Columbus November 01, 2017
This Jaw Dropping Place In Columbus Will Blow You Away
In Columbus, just about anywhere you look, one confident, intricate, bright landmark will look back at you — the Leveque Tower. With its grandeur and beautiful art deco style, this building has a big role in the city’s history and skyline. The recent 2017 renovation has reopened a hotel in the building, as well as a restaurant and bar that’s open to the public. It’s only right for every Columbusite to pay a visit to the Leveque Tower at least once.
We’re aware that these uncertain times are limiting many aspects of life as we all practice social and physical distancing. While we’re continuing to feature destinations that make our state wonderful, we don’t expect or encourage you to go check them out immediately. We believe that supporting local attractions is important now more than ever and we hope our articles inspire your future adventures! And on that note, please nominate your favorite local business that could use some love right now:
The Leveque Tower has 47 stories and it is 555 feet 6 inches tall.
The original building design planned for a lower building, however, it was altered to be a foot taller than the Washington Monument. This comparison was often used in advertising campaigns as the building was being erected. Modern measurements show that the Leveque Tower is actually only 3/8 of an inch taller than the Washington Monument.
The building is located at 50 West Broad Street, just east of the Scioto River.
The building of the Leveque Tower coincided with several other major projects meant to overhaul the downtown riverfront area. To combat frequent flooding the river banks were expanded. A new Columbus City Hall and the 14-story Ohio Courts Building were both started at the same time as the Leveque Building.
Since the Leveque Tower is located so close to the river, extra precautions had to be taken in its construction.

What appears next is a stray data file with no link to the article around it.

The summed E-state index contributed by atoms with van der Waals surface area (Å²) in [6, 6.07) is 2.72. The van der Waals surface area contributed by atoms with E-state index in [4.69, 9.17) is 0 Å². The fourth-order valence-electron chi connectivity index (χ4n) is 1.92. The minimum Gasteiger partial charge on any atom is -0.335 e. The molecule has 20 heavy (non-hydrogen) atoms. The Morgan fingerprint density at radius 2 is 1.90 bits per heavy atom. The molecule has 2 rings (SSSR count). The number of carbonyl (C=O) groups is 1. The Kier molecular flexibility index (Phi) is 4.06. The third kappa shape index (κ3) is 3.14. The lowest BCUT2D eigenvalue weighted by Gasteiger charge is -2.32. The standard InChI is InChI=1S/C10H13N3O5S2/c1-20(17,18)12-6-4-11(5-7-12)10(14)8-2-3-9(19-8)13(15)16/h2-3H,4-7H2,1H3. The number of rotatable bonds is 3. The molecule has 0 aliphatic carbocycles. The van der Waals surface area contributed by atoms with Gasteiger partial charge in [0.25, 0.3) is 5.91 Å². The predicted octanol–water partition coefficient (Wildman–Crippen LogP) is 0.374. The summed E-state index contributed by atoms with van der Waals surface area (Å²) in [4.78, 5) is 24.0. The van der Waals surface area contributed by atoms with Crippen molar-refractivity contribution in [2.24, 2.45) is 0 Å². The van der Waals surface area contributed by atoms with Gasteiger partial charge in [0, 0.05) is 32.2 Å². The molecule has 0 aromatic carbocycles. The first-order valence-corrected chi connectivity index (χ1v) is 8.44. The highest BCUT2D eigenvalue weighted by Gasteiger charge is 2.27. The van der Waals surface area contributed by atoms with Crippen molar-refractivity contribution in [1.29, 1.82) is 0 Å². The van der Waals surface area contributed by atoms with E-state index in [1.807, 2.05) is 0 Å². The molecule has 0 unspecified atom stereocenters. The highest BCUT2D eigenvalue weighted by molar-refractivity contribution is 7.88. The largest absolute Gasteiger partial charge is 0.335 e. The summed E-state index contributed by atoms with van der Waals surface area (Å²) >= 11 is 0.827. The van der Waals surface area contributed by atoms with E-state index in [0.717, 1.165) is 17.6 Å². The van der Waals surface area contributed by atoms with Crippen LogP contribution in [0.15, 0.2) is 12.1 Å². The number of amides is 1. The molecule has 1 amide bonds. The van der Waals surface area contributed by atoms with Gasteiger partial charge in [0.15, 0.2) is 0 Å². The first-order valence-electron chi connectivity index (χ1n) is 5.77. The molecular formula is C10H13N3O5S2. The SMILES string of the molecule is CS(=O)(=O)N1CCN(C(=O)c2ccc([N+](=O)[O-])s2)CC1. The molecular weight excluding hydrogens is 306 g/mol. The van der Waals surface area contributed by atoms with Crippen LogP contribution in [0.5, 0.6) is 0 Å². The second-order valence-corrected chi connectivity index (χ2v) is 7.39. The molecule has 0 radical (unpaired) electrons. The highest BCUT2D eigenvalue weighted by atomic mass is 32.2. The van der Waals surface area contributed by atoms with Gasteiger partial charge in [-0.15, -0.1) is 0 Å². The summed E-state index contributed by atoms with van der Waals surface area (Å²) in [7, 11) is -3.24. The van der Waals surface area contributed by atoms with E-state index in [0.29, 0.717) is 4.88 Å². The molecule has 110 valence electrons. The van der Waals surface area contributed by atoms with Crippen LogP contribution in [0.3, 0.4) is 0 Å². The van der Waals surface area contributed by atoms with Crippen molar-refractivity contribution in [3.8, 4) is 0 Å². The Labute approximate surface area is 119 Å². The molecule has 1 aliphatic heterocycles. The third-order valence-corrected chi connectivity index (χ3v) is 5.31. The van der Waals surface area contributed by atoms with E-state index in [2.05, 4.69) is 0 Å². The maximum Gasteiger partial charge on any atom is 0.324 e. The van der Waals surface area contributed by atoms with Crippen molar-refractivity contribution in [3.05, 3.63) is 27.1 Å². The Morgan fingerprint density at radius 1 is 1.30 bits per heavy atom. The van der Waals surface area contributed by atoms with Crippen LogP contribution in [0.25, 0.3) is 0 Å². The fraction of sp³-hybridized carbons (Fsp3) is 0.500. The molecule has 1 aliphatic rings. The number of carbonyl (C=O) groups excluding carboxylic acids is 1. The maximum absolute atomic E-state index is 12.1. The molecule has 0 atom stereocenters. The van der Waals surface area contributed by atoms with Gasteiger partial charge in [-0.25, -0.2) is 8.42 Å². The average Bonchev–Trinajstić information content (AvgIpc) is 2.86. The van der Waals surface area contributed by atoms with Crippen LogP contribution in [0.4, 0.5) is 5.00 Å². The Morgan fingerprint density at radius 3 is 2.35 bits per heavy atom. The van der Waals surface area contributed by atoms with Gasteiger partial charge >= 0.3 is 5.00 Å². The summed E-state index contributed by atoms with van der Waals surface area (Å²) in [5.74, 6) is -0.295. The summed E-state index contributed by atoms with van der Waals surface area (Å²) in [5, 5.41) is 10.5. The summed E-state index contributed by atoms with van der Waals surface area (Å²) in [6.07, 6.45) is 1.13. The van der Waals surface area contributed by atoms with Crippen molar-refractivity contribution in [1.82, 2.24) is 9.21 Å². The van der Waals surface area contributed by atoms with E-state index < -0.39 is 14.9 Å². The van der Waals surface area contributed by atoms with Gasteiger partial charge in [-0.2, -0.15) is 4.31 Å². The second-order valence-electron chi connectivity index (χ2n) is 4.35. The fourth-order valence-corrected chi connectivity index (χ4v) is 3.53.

The architect used a system similar to that used in the construction of the Brooklyn Bridge tower foundations. As a result, the building's foundation goes all the way to the bedrock and it is extremely stable. Five construction workers lost their lives.
The building was commissioned by the American Insurance Union. Its original name was the American Insurance Union Citadel and it was often referred to simply as the "citadel."
The tower was going to be the new office space of the AIU and it replaced the current four-story office building of the company, located in the same spot. Unfortunately, the AIU went bankrupt during the Great Depression and had to sell the building for a fraction of the building cost.
When it was completed in 1927, it was the fifth tallest building in the world and remained as the tallest building in Columbus until 1974.
After AIU's bankruptcy, the tower was purchased by John Lincoln and Leslie L. LeVeque and renamed to the Lincoln-Leveque Tower. Up until the 1960s, the tower had an observation deck open to the public for a small cost.
Famous for it's Art Deco style, the Leveque Tower was originally supposed to have many more sculptures on the outside.
Unfortunately, the terra-cotta sculptures began to crumble and fall to the ground, and many were removed for safety and legal purposes. Four 18-foot eagles were removed from the 36th floor. Several additional large statues were removed from the 40th floor so that Mr. Leveque could have an unobstructed view from his office.
The building was added to the National Register of Historic places in 1974 and officially renamed as the Leveque Tower.
The tower has been lit since the 1980s. Generally lit in white, other colors are used during special occasions. It lights up in red, white, and blue for Independence Day, green for St. Patrick's day, pink during Breast Cancer awareness month, and green and red for Christmas.
A renovation of the Leveque Tower was announced in 2012 and completed in 2017.
The renovation created a hotel, luxury apartments, and renovated office spaces. The building used to house a hotel, and the renovation, while modern, has kept many features of the original art deco style. Prices to stay at the hotel are $200-$300 a night.
Perhaps the best part of the recent renovation has been the opening of "The Keep."
This bar and restaurant that now sits within the Leveque Tower has finally created a way for Columbusites to visit and engage with this historic building.
The Keep is a French brasserie with a with a full bar and an extensive wine, beer, and liquor list.
Its ambiance is meant to reference the Prohibition Era, during which the Leveque Tower was built. The food is modern and excellent. The Keep is the creation of acclaimed chef Jonathan Olson. The restaurant is open for breakfast, lunch, and dinner. You can find more information on their
Finally, the Leveque Tower, a symbol of Columbus, is open to the public.
Columbus residents, who have loved and admired the building from the outside for decades, can now experience its beauty and history in an infinitely more special and intimate way.
Ready to visit this incredible place? Let us know what your favorite part is!